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Headache, Confusion, and Somnolence in a 27-Year-Old Woman

Educational Objective
Based on this clinical scenario and the accompanying image, understand how to arrive at a correct diagnosis.
1 Credit CME

A previously healthy 27-year-old woman presented to the emergency department with 2 weeks of headache, photophobia, vomiting, and confusion. She denied fevers or chills. She was born in Guatemala and had immigrated to the US approximately 1 year ago, without subsequent international travel. She took no medications. On examination, she was afebrile (36.8 °C) and hemodynamically stable, with heart rate 70/min and blood pressure 95/53 mm Hg. She was somnolent and confused without focal neurologic deficits. Serum white blood cell count was elevated to 14.9 ×109/L (86% segmented neutrophils, 9% lymphocytes, 5% monocytes, 0% basophils/eosinophils). A computed tomography scan of her brain was notable for diffuse ventriculomegaly and sulcal effacement consistent with hydrocephalus and cerebral edema. Given her diminished level of consciousness, a ventriculostomy was placed emergently. Laboratory analysis of cerebrospinal fluid (CSF) obtained from the ventriculostomy was notable for 40 red blood cells/mm3; 3 nucleated cells/mm3; protein level, 11 mg/dL; and glucose level, 73 mg/dL. Magnetic resonance imaging (MRI) of the brain with and without contrast demonstrated ventriculomegaly of the lateral and third ventricles, with a 0.4 × 0.4 × 0.6–cm nonenhancing lesion obstructing the aqueduct of Sylvius (Figure 1A). No abnormal meningeal enhancement or parenchymal lesion was identified. On hospital day 5, in the midst of an ongoing infectious diseases workup, the measured intracranial pressure and rate of CSF drainage from the ventriculostomy suddenly decreased. Repeat MRI demonstrated resolved hydrocephalus, a patent aqueduct of Sylvius, and the aforementioned nonenhancing lesion now located in the fourth ventricle (Figure 1B).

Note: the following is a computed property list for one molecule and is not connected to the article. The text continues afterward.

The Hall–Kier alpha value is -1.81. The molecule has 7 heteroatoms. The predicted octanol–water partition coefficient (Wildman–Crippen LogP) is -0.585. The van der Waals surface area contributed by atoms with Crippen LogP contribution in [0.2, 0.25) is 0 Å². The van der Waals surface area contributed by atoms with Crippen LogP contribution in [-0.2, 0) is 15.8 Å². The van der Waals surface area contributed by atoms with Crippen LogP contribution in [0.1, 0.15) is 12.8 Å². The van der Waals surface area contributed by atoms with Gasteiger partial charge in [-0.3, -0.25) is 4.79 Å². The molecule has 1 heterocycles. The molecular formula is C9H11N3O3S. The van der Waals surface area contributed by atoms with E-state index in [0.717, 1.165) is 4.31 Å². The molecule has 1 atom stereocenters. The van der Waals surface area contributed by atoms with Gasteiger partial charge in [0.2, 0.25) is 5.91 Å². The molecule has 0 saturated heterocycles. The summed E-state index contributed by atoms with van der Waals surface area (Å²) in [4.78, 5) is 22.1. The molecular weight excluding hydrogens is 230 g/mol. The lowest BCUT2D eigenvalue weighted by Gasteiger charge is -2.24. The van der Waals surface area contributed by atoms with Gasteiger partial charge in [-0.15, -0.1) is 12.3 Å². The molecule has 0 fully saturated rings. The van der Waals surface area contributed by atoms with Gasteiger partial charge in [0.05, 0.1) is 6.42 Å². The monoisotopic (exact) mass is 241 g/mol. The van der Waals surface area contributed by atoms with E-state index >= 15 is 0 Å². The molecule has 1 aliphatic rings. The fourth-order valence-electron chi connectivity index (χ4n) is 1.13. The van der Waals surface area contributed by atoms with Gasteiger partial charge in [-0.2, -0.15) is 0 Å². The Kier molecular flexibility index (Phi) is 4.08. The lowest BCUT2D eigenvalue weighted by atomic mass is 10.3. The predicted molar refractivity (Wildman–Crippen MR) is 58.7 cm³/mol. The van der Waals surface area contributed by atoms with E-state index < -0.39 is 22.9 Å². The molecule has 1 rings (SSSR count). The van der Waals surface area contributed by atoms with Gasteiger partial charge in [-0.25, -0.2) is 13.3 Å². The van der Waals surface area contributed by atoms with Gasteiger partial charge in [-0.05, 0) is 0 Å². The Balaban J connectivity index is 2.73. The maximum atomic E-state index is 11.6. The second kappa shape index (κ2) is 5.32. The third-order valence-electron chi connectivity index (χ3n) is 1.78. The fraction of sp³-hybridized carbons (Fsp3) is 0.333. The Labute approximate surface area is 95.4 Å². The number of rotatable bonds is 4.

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Mobile isolated intraventricular neurocysticercosis

C. Extract the lesion surgically

The key to the correct diagnosis is the MRI finding of a mobile intraventricular mass that had provoked obstructive hydrocephalus. The abrupt paroxysmal onset of hydrocephalus as a result of transient ventricular obstruction by a mobile mass has a small differential diagnosis that is limited to intraventricular tumors and free-floating cystic lesions. A mobile intraventricular cyst is essentially pathognomonic for the diagnosis of neurocysticercosis.1

Neurocysticercosis is the most common helminthic infection of the central nervous system and remains a major cause of seizures and hydrocephalus, both in endemic areas and in the US.2,3 The infection is transmitted via ingestion of Taenia solium eggs and spreads to the central nervous system from the stomach by way of vascular and lymphatic channels. The robust immunologic response to the cyst, which has a terminal life span, results in cerebral edema and associated symptoms.2 Although any neurologic deficit is possible, focal seizures are the most common manifestation.

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Article Information